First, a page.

Heathen Apologetics, Part 1: Pascal’s Wager
When I was in high school, I took a class called “Myths, Dreams, and Cultures” (or MDC, for short). Now, I attended a fairly upscale private Catholic school, and all but a very few students came from Christian upbringings. As such, one of the main goals of MDC was to open the students up to the understanding that we were a product of our culture, and that other cultures often had very different pictures of the world. To that end, we would play a game called “Stump the Aborigine.” Our teacher took on the role of an idealized traditionalist Native American, living off the land, completely divorced from modern, American culture. Our job was to be the representatives of Modern America in order to convince this “primitive” of the superiority of our way of life. If anyone could succeed at convincing the aborigine to leave his culture for the one we were selling, our teacher promised to buy that student a brand-new car.
It did not take long for me to realize that the game was rigged.
When people have fundamentally different views on the value of certain principles or objects, it becomes impossible to carry on a persuasive argument on equal footing. Such arguments require unanimity in the way we define our terms, otherwise communication breaks down fairly quickly. We soon find our opponents to be proclaiming the deliciousness of apples, when we’ve been trying to talk about oranges the whole time. After I came to this realization, it suddenly occurred to me that the Christian worldview with which I’d been raised– a particularly Evangelical, fundamentalist, non-denominational Protestantism– had an entirely different vocabulary than that of other people. Even other Christians viewed things differently, as I would learn from discussing theology with my Roman Catholic friends and teachers. In fact, I found that I could argue just as vehemently for ANY arbitrary worldview, if I adopted its particular vocabulary and values, as I argue for my own. “Stump the Aborigine” demonstrated this with a hypothetical Native American, but I could apply the same principles to argue for Catholicism or Islam or Buddhism or anything. I could even take something which most people see as being kooky, backwards, and incredulous, and argue for it with just as much rationale, passion, and aplomb as I had when defending my own worldview. I could defend the Norse gods as easily as I could defend Jesus Christ.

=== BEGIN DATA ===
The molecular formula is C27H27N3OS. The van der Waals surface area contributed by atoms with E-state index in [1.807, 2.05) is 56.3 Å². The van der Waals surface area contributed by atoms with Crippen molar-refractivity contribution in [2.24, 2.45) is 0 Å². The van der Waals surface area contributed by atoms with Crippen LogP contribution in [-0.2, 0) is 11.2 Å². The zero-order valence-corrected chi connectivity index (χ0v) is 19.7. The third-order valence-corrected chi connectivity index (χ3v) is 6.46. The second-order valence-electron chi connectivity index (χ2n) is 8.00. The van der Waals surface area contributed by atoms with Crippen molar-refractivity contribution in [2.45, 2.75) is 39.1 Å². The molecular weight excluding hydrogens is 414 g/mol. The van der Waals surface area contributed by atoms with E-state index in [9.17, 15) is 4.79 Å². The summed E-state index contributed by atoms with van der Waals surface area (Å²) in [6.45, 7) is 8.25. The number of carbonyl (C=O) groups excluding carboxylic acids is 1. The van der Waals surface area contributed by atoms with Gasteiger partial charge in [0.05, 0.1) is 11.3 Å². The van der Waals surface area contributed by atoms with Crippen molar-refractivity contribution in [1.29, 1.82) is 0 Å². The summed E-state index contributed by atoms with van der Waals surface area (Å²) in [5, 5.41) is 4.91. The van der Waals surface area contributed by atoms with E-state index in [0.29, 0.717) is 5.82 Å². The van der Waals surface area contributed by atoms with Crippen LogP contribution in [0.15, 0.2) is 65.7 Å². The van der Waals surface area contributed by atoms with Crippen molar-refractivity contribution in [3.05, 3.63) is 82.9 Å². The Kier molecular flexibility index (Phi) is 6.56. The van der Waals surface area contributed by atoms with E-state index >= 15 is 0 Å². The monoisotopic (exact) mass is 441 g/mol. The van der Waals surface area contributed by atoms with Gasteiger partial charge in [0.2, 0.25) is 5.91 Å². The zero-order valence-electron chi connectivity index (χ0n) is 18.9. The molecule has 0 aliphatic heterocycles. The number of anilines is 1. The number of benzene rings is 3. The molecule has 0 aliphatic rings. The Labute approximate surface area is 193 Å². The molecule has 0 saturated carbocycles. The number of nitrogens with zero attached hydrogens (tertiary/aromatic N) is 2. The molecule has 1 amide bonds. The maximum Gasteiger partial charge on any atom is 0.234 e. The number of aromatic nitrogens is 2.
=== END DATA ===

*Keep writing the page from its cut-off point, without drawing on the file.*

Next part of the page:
This post begins a series I will be writing, inspired by that lovely game played by high school students. However, I’m going to add my own little twist to the game. For each entry in the series, I’m going to adopt a popular argument commonly utilized by apologists of a major religion. However, I will present that argument in support of Norse Heathenism, a modern reconstruction of the polytheistic folk religion practiced in the Medieval period by vikings and other Scandinavian peoples. When the same argument can be utilized to draw two disparate and mutually exclusive conclusions, it should be readily apparent that there is a problem with the argument.
Today’s topic: Pascal’s Wager, Heathen Style.